Time to Wake Up: Louisiana Governor Ignores Threat of Climate Change
Mr. President, I rise today for the 110th time to ask my colleagues to wake up to climate change. Long after today's debate has died down, it will still be looming and threatening. We stand now at the precipice of an environmental catastrophe. The burning of fossil fuels has unleashed a flood of carbon pollution that is pushing the climate system planet wide into conditions that are unprecedented in human history. It has already permanently altered the world that we will leave to future generations. If we keep sleepwalking through this and allow the carbon flood to continue, we will leave even bigger changes and risk absolute catastrophe.
Last month marked the 10th anniversary of Hurricane Katrina. When that storm made landfall in Southeast Louisiana on August 29, 2005, it was a category 3 hurricane. Katrina's 125-mile-per-hour winds pushed a massive storm surge before it that overtopped New Orleans' systems of levees and flooded the city. By the end, Katrina killed an estimated 1,200 people and caused more than $100 billion in damage. Images of broken levees, flooded streets, and people stranded on their rooftops are seared into our national memory. This natural disaster--compounded by manmade errors--showed how vulnerable we are to major storms and how vigilant we must be in planning for these extreme events.
We can't say that climate change caused Katrina, but we do know that climate change increases the risk posed by future storms. The oceans are warming, and warmer water temperatures load the dice for more intense storms and heavier rainfall.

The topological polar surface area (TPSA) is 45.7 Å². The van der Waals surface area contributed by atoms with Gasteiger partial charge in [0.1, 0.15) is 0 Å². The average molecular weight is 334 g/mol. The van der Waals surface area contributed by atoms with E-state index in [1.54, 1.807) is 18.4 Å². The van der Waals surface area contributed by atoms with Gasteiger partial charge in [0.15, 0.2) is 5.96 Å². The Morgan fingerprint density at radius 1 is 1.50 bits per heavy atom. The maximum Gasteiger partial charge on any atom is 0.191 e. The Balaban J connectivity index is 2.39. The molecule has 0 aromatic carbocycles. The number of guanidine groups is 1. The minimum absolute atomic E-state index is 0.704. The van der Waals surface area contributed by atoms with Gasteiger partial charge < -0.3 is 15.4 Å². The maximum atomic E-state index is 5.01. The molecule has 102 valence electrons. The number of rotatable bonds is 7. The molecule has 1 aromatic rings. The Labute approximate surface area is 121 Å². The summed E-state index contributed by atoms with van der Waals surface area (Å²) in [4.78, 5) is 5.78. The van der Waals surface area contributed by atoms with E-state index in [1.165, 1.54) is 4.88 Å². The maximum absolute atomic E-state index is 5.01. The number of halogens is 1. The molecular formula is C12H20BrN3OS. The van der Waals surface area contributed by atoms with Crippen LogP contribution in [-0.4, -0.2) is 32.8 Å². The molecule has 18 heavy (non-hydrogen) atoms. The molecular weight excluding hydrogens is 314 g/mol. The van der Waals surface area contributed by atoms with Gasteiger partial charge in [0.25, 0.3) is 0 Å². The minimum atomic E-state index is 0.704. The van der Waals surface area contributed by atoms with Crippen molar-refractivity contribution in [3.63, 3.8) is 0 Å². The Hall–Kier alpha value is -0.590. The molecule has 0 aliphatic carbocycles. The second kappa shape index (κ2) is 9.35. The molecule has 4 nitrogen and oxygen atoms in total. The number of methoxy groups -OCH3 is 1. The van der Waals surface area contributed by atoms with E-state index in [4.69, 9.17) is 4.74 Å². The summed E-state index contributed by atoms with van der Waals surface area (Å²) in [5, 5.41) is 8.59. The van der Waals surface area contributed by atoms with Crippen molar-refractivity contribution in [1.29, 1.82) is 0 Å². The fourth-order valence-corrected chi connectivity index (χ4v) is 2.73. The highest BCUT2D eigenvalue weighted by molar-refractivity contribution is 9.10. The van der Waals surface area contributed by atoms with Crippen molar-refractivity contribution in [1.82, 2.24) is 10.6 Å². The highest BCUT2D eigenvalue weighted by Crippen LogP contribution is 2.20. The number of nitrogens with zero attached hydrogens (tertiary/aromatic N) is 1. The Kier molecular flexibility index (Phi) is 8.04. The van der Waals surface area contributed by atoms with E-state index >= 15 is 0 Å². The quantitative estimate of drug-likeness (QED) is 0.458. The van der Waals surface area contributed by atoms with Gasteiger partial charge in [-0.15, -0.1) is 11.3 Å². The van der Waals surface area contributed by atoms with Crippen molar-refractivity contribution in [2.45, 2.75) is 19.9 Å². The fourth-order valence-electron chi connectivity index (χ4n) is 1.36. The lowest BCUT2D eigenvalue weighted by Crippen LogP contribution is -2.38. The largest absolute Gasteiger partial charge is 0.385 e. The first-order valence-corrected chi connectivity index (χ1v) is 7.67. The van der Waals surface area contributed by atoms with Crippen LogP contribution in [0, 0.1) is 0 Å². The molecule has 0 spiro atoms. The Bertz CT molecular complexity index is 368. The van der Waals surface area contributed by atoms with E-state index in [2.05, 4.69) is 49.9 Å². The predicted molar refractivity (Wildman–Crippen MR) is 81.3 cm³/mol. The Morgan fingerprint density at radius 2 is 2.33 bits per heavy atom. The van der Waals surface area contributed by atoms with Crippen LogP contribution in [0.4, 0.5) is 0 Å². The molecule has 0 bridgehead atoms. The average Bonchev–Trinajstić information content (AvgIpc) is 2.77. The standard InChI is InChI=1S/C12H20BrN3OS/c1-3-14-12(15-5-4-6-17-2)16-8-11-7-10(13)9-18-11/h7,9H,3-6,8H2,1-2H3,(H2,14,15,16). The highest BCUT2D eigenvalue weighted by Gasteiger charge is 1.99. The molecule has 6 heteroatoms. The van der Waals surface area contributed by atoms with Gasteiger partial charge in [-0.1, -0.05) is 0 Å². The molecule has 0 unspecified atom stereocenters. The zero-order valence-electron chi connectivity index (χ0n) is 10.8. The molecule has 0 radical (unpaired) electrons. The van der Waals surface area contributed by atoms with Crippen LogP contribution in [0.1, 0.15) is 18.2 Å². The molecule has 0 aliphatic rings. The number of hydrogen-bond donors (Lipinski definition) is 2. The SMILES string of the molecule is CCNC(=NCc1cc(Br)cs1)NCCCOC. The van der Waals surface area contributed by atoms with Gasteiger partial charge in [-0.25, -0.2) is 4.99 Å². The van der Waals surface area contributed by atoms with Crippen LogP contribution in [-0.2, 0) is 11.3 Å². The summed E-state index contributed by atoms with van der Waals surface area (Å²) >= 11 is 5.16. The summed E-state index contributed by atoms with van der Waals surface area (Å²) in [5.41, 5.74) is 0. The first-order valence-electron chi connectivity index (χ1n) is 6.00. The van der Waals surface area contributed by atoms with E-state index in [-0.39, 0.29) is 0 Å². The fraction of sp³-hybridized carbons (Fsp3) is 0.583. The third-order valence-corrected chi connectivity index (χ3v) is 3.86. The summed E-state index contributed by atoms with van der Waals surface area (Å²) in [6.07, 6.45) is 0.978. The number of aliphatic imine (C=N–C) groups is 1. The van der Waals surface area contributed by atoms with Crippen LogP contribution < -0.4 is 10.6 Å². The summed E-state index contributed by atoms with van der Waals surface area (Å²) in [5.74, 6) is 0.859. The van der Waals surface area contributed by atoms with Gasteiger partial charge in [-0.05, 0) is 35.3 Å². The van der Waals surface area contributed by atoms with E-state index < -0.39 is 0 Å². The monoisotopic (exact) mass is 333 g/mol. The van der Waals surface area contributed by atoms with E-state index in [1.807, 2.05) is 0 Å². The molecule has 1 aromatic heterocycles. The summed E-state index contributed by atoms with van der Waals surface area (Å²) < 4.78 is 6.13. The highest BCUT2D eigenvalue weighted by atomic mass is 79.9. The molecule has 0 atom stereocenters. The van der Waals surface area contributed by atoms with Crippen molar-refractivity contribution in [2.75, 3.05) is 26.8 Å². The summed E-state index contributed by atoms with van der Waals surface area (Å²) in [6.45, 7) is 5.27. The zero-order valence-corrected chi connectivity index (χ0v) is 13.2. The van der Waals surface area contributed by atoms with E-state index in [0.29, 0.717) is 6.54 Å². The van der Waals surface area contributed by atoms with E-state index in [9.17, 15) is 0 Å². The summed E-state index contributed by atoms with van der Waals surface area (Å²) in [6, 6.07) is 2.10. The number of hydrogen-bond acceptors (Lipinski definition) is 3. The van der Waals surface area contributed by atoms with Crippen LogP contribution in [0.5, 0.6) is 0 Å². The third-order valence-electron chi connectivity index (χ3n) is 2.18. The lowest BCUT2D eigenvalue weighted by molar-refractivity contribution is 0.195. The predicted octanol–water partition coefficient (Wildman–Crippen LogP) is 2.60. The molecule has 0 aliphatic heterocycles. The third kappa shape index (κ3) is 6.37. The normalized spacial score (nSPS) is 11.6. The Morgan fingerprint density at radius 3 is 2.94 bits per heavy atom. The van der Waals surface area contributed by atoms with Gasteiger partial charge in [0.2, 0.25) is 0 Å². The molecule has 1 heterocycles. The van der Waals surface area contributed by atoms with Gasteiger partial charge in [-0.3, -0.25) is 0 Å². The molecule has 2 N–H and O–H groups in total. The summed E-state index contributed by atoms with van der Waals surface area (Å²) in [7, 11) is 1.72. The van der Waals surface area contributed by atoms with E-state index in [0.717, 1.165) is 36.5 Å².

Meanwhile, sea levels rise on the shores of the gulf coast and the Southeastern States. Storm surges riding in on higher seas will push even more floodwater inland. For those who suffered in the devastation of Hurricane Katrina, we owe them to learn from that catastrophe and take to heart the human threat we face from climate change--lost lives, lost property, and scarred communities. But that seems unacceptable to some on the Republican side. That would be admitting to the scale of the problem, would oblige them to offer a solution, and would offend the fossil fuel industry. The polluters' grip on the Republican Party is remorseless.
President Obama went to New Orleans to honor the memory of those lost in Katrina and to hail the city's resurgence. But get this: Before the President's visit, Louisiana Governor and Republican Presidential candidate Bobby Jindal sent a letter to President Obama urging him not to talk about climate change, not to insert what he called “the divisive political agenda of liberal environmental activism.” Really? So when is it OK to talk about climate change, and what does Governor Jindal have to say about it? “I'm sure that human activity is having an impact on the climate,” he said. “But I would leave it to the scientists to decide how much, what that means, and what are the consequences.” Sounds to me like just another version of that Republican climate denial classic, “I'm not a scientist.”